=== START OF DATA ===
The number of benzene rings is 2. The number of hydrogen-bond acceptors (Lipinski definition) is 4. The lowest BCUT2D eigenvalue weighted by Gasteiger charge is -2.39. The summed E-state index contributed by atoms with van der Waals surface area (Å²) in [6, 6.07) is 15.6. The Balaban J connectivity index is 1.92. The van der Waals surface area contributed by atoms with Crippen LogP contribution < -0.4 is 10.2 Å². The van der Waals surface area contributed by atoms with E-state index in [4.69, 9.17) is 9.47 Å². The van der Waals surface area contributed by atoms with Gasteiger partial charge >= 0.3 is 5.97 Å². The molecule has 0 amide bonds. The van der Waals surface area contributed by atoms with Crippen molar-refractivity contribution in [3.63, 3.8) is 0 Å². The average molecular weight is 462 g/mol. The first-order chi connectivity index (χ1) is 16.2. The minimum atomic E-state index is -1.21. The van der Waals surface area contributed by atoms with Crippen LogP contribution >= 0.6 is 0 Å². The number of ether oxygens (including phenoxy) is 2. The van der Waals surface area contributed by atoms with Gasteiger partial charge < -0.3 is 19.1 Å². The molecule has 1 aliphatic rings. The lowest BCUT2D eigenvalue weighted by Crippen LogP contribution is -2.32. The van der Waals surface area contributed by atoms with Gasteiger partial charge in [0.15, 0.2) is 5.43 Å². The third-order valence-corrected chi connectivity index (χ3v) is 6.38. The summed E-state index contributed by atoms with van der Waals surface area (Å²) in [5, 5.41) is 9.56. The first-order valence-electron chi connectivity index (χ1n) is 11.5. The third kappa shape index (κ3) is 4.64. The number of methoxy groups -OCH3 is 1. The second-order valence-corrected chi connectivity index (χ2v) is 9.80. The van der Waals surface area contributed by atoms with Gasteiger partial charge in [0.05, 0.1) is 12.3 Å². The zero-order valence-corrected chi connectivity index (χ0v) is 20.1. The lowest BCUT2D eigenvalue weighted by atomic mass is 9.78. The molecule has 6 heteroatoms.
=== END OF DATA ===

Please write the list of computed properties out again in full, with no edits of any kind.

The number of benzene rings is 2. The number of hydrogen-bond acceptors (Lipinski definition) is 4. The lowest BCUT2D eigenvalue weighted by Gasteiger charge is -2.39. The summed E-state index contributed by atoms with van der Waals surface area (Å²) in [6, 6.07) is 15.6. The Balaban J connectivity index is 1.92. The van der Waals surface area contributed by atoms with Crippen LogP contribution < -0.4 is 10.2 Å². The van der Waals surface area contributed by atoms with E-state index in [4.69, 9.17) is 9.47 Å². The van der Waals surface area contributed by atoms with Gasteiger partial charge >= 0.3 is 5.97 Å². The molecule has 0 amide bonds. The van der Waals surface area contributed by atoms with Crippen molar-refractivity contribution in [3.63, 3.8) is 0 Å². The average molecular weight is 462 g/mol. The first-order chi connectivity index (χ1) is 16.2. The minimum atomic E-state index is -1.21. The van der Waals surface area contributed by atoms with Crippen LogP contribution >= 0.6 is 0 Å². The number of ether oxygens (including phenoxy) is 2. The van der Waals surface area contributed by atoms with Gasteiger partial charge < -0.3 is 19.1 Å². The molecule has 1 aliphatic rings. The lowest BCUT2D eigenvalue weighted by Crippen LogP contribution is -2.32. The van der Waals surface area contributed by atoms with Gasteiger partial charge in [0.15, 0.2) is 5.43 Å². The third-order valence-corrected chi connectivity index (χ3v) is 6.38. The summed E-state index contributed by atoms with van der Waals surface area (Å²) in [5, 5.41) is 9.56. The first-order valence-electron chi connectivity index (χ1n) is 11.5. The third kappa shape index (κ3) is 4.64. The number of methoxy groups -OCH3 is 1. The second-order valence-corrected chi connectivity index (χ2v) is 9.80. The van der Waals surface area contributed by atoms with Gasteiger partial charge in [0.05, 0.1) is 12.3 Å². The zero-order valence-corrected chi connectivity index (χ0v) is 20.1. The lowest BCUT2D eigenvalue weighted by atomic mass is 9.78. The molecule has 6 heteroatoms.